© 2022 Connecticut Public

FCC Public Inspection Files:
WEDH · WEDN · WEDW · WEDY · WNPR
WPKT · WRLI-FM · WEDW-FM · Public Files Contact
Play Live Radio
Next Up:
0:00
0:00
Available On Air Stations

A History of Drugs, Compiled

Vintage_medications.jpg
Natallia Yaumenenka/iStock
/
Thinkstock
Yale's Michael Kinch studies drug development trends from 1827 to today.
Ten drug companies control two-thirds of all drugs today, according to Michael Kinch at Yale.

A Yale scientist is in the midst of a 20-paper series studying the history of drug development in the United States. Michael Kinch, the managing director of Yale's Center for Molecular Discovery, has spent the last year creating a massive database of compounds approved by the FDA.

In case you're curious, that's 1,453 drugs. The earliest one Kinch identified was morphine, which came to the U.S. after Merck started selling it in Germany in 1827. "We first made the list," Kinch said. "Then the question became, what all has happened to these drugs? Who wrote the first publication? Who did the clinical trials on it? Then: what was the fate of these companies?"

Kinch said that today, ten drug companies control two-thirds of all drugs. Smaller groups are often acquired by bigger ones, which are scaling back internal research and development. That means the infrastructure to create new drugs, or modify existing ones, could be shrinking.

"The fundamentals," Kinch said, "are that we need to come up with new ways to be faster, more efficient, and more accurate -- more right in screening new drugs, so we can turn around a new idea that comes out of the laboratories at universities like Yale, and turn them into something that could be a medicine."

Here's another issue: Kinch said that historically, drug development has been market-driven. Oncology, for example, during the 1990s, was seen as non-lucrative. "Nowadays," Kinch said, "the exact opposite is happening. Everybody is flocking into oncology. There are certain interesting questions. Cardiovascular diseases, which remain the number one cause of morbidity and mortality, are really not proportionally being represented by pharmaceutical companies."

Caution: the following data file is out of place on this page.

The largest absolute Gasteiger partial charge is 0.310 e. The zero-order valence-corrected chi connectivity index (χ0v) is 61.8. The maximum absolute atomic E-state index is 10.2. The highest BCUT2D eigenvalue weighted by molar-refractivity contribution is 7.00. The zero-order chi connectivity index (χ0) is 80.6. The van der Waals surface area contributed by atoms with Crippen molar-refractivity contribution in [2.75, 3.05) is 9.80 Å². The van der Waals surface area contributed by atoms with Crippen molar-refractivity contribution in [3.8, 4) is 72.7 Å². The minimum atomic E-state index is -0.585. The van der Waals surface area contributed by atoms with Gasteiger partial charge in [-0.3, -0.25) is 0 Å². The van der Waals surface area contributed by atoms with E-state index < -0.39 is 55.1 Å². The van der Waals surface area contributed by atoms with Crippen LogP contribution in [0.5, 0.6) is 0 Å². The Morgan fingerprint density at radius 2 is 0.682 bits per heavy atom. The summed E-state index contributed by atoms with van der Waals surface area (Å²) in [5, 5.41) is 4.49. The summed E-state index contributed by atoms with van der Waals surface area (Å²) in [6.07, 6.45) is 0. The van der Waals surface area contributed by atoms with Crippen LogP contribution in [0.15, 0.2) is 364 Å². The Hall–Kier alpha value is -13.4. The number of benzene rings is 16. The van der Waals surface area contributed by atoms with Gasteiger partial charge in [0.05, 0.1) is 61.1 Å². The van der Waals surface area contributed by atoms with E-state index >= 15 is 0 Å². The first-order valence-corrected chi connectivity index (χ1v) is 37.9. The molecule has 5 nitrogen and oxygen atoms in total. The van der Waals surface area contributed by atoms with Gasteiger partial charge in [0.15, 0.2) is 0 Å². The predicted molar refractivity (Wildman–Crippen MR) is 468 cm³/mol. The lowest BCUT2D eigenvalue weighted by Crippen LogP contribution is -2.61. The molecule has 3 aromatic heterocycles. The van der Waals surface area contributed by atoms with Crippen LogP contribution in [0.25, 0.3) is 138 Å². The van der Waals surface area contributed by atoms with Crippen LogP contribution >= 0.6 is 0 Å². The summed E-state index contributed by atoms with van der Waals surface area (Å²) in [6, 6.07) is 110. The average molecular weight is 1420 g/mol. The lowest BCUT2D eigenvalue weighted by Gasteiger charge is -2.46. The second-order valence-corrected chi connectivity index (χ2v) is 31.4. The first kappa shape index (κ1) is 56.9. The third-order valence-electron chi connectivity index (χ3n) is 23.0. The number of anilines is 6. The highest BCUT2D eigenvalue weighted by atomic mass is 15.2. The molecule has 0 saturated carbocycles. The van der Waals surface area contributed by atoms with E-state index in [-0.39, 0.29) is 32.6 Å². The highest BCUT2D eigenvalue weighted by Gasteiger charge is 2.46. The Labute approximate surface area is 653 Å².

The articles are scheduled to be published over the next year in the journal Drug Discovery Today.

Patrick Skahill is a reporter and digital editor at Connecticut Public. Prior to becoming a reporter, he was the founding producer of Connecticut Public Radio's The Colin McEnroe Show, which began in 2009. Patrick's reporting has appeared on NPR's Morning Edition, Here & Now, and All Things Considered. He has also reported for the Marketplace Morning Report. He can be reached by phone at 860-275-7297 or by email: pskahill@ctpublic.org.

Stand up for civility

This news story is funded in large part by Connecticut Public’s Members — listeners, viewers, and readers like you who value fact-based journalism and trustworthy information.

We hope their support inspires you to donate so that we can continue telling stories that inform, educate, and inspire you and your neighbors. As a community-supported public media service, Connecticut Public has relied on donor support for more than 50 years.

Your donation today will allow us to continue this work on your behalf. Give today at any amount and join the 50,000 members who are building a better—and more civil—Connecticut to live, work, and play.

Related Content